Standard Form is a way of expressing a quadratic function in the form:

\(y = ax^2 + bx + c\)
- \(x\) represents the independent variable
- \(y\) represents the dependent variable
- \(a\) represents the stretch factor of the function and determines whether it opens upward or downward
- \(c\) represents the y-intercept

where \(a ≠ 0\) and all coefficients are real numbers.

Sketch the quadratic function \(x^2 - 4x + 3\)

Show Answer
First, we can create a table of values to identify where each of the main points are located:

X |
-1 |
0 |
1 |
2 |
3 |
4 |
5 |

Y |
8 |
3 |
0 |
-1 |
0 |
3 |
8 |

Next, we can create our graph based on these values:

## Table of Values

Every quadratic equation is a relationship of \(x\) and \(y\) values. To create a table of values, we just have to pick a set of \(x\) values, substitute them into the equation and evaluate to get the y values.
You could also read the points from a graph.

Enter the \(a\), \(b\), and \(c\) values below to create a table of values:

## Converting Standard Form to Factored Form

Converting standard form to factored form is called factoring of quadratics.

- Check if there are any common factors
- Determine 2 integers that result in the sum of \(b\) and the product of \(ac\)
- Factor the first and last pairs of terms separatately

Convert \(2x^2 + 12x + 10\) from Standard Form to Factored Form.

Show Answer
First, we can identify \(2\) as a common factor across all terms. We can factor out the \(2\) to simplify the function:

\(y = 2(x^2 + 6x + 5)\)
Next, we need to determine 2 integers that result in the sum of \(b\) (6) and product of \(ac\) (5). We can create a table of values to make this process easier for ourselves:

\(a\) Value |
**1** |
-1 |
2 |
-2 |

\(c\) Value |
**5** |
-5 |
3 |
-3 |

Sum |
**6** |
-6 |
5 |
-5 |

Product |
**6** |
6 |
6 |
6 |

We can rewrite the function with these numbers in order to factor the 2 pairs of terms:

\(y = 2(x^2 + x + 5x + 5)\)

\(y = 2(x(x + 1) + 5(x + 1))\)

\(y = 2((x + 1) + (x + 5))\)

Therefore, \(2(x^2 + 6x + 5)\) converted to Factored Form is \(2((x + 1) + (x + 5))\).

## Converting Standard Form to Vertex Form

The process of converting a quadratic function in Standard Form to Vertex Form is identical to Completing the Square.

- Factor the \(a\) value (if any) out of the first 2 terms
- Find the special value \((\cfrac{b}{2})^2\)
- Add, the special number to the bracket
- Subtract the expression by the special number by placing it outside the brackets and multiplying it by \(a\)
- Simplify the constants outside the brackets
- Factor the trinomial inside the brackets as the square of a binomial

Convert \(y = 3x^2 + 24x + 6\) from Standard Form to Vertex Form.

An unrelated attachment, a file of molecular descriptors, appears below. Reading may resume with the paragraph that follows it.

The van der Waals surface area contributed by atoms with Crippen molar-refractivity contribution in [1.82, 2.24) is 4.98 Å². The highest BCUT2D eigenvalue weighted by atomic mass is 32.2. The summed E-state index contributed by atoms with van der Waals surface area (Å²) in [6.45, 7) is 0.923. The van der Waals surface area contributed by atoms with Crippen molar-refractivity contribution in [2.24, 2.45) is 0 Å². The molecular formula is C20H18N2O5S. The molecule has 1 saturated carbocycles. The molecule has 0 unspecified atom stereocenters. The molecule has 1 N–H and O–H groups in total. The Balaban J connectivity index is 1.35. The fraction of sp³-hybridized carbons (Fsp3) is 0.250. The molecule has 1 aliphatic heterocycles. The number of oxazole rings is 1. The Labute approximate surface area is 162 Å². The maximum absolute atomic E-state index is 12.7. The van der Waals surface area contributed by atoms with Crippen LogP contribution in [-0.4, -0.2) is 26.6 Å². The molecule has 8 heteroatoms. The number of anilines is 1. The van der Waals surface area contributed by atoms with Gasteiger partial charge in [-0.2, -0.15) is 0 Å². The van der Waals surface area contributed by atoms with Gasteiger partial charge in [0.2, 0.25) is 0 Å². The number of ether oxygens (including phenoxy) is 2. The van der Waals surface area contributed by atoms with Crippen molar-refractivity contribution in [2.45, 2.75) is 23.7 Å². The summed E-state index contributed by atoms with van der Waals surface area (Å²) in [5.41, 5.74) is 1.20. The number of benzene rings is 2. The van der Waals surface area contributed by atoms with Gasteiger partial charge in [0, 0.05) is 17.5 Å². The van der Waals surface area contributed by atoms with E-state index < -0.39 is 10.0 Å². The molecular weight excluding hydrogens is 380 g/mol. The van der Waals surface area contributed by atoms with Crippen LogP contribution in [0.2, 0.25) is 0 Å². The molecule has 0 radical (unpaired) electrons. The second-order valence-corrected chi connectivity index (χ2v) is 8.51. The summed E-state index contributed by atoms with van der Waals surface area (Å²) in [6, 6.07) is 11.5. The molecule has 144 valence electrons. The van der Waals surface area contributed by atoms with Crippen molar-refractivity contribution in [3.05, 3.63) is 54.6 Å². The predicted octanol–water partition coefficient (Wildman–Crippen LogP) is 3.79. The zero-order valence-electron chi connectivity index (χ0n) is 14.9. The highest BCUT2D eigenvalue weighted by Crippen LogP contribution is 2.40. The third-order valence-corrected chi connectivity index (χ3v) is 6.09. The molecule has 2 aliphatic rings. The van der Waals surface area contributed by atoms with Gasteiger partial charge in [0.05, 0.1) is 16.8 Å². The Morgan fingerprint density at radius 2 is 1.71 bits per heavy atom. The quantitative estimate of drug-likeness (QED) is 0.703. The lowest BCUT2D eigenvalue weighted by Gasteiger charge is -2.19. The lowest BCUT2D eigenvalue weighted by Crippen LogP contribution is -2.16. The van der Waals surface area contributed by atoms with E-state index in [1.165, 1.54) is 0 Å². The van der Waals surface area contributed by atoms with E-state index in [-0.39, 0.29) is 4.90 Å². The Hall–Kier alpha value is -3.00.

Show Answer
As \(a = 3\), we can factor it out of the first 2 terms:

\(y = 3(x^2 + 8x) + 6\)
Next, as \(b = 3\), we can use this value to find the special number:

\(\cfrac{b^2}{2} = (\cfrac{8}{2})^2 = \cfrac{64}{4} = 16\)
We can add the special number to the brackets and subtract the expression by the special number multiplied by factor \(a\). We can then simplify the constants:

\(y = 3(x^2 + 8x + 16) + 6 - (3)(16)\)

\(y = 3(x^2 + 8x + 16) + 6 - 48\)

\(y = 3(x^2 + 8x + 16) - 42\)

We can factor the trinomial inside the brackets by finding 2 numbers that result in the sum of the second term and the product of the third term:

\(y = 3(x² + 4x + 4x + 16) - 42\)

\(y = 3(x(x + 4) + 4(x + 4)) - 42\)

\(y = 3(x + 4)²) - 42\)

Therefore, we can determine that function \(y = 3x^2 + 24x + 6\) converted to vertex form is \(y = 3(x + 4)²) - 42\).

A ball is thrown upward with an initial velocity of \(10\;[m/s]\). Its approximate height \(h\), in metres, above the ground after \(t\) seconds is given by the relation \(h = -5t^2 + 10t + 35\).

1. Sketch a graph of the quadratic relation.

2. Find the maximum height of the ball.

3. Find how long it takes the ball to reach the maximum height.

4. Find when the ball is at ground level.

Show Answer
First, we can create a table of values to better determine where each of the main points is located. As the time starts at \(0\), we won't need to account \(x < 0\):

X |
0 |
0.5 |
1 |
1.5 |
2 |
2.5 |
3 |
3.5 |
4 |

Y |
35 |
38.75 |
40 |
38.75 |
35 |
28.75 |
20 |
8.75 |
-5 |

We can now create our graph using our table of values:

Using our graph, we can identify the maximum height of the ball as \(40\;[m]\). It would take 1s for it to reach that height. Lastly, we can identify that the ball reaches ground level at \(3.5-4\;[s]\) (roughly \(3.8\;[s]\)).